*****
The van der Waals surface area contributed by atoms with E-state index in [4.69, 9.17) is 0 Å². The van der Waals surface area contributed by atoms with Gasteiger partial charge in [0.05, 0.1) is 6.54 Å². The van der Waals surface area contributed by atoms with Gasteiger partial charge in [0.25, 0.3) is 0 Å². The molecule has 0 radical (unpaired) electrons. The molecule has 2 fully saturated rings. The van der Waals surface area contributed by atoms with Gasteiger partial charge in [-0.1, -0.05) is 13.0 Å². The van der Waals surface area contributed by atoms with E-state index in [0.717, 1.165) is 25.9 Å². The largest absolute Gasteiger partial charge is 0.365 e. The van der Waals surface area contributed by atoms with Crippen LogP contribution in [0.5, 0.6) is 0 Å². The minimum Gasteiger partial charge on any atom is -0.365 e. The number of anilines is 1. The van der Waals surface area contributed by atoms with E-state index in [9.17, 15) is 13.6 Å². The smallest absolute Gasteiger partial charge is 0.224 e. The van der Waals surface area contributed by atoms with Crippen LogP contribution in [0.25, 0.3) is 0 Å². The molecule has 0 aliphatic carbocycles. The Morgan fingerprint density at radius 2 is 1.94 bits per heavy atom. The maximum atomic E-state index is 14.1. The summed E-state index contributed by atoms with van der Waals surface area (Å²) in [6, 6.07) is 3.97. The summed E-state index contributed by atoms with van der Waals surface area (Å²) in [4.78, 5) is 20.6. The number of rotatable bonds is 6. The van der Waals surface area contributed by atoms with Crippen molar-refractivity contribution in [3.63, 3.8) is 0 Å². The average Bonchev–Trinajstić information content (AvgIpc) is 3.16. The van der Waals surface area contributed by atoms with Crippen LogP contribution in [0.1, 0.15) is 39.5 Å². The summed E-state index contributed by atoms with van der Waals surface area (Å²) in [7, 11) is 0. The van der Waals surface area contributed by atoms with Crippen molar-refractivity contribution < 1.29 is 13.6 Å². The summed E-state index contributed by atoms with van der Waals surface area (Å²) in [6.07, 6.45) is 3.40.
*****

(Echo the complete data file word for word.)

The van der Waals surface area contributed by atoms with E-state index in [4.69, 9.17) is 0 Å². The van der Waals surface area contributed by atoms with Gasteiger partial charge in [0.05, 0.1) is 6.54 Å². The van der Waals surface area contributed by atoms with Gasteiger partial charge in [0.25, 0.3) is 0 Å². The molecule has 0 radical (unpaired) electrons. The molecule has 2 fully saturated rings. The van der Waals surface area contributed by atoms with Gasteiger partial charge in [-0.1, -0.05) is 13.0 Å². The van der Waals surface area contributed by atoms with E-state index in [0.717, 1.165) is 25.9 Å². The largest absolute Gasteiger partial charge is 0.365 e. The van der Waals surface area contributed by atoms with Crippen LogP contribution in [0.5, 0.6) is 0 Å². The minimum Gasteiger partial charge on any atom is -0.365 e. The number of anilines is 1. The van der Waals surface area contributed by atoms with E-state index in [9.17, 15) is 13.6 Å². The smallest absolute Gasteiger partial charge is 0.224 e. The van der Waals surface area contributed by atoms with Crippen LogP contribution in [0.25, 0.3) is 0 Å². The molecule has 0 aliphatic carbocycles. The Morgan fingerprint density at radius 2 is 1.94 bits per heavy atom. The maximum atomic E-state index is 14.1. The summed E-state index contributed by atoms with van der Waals surface area (Å²) in [6, 6.07) is 3.97. The summed E-state index contributed by atoms with van der Waals surface area (Å²) in [4.78, 5) is 20.6. The number of rotatable bonds is 6. The van der Waals surface area contributed by atoms with Crippen molar-refractivity contribution in [3.63, 3.8) is 0 Å². The average Bonchev–Trinajstić information content (AvgIpc) is 3.16. The van der Waals surface area contributed by atoms with Crippen LogP contribution in [0.1, 0.15) is 39.5 Å². The summed E-state index contributed by atoms with van der Waals surface area (Å²) in [7, 11) is 0. The van der Waals surface area contributed by atoms with Crippen molar-refractivity contribution < 1.29 is 13.6 Å². The summed E-state index contributed by atoms with van der Waals surface area (Å²) in [6.07, 6.45) is 3.40.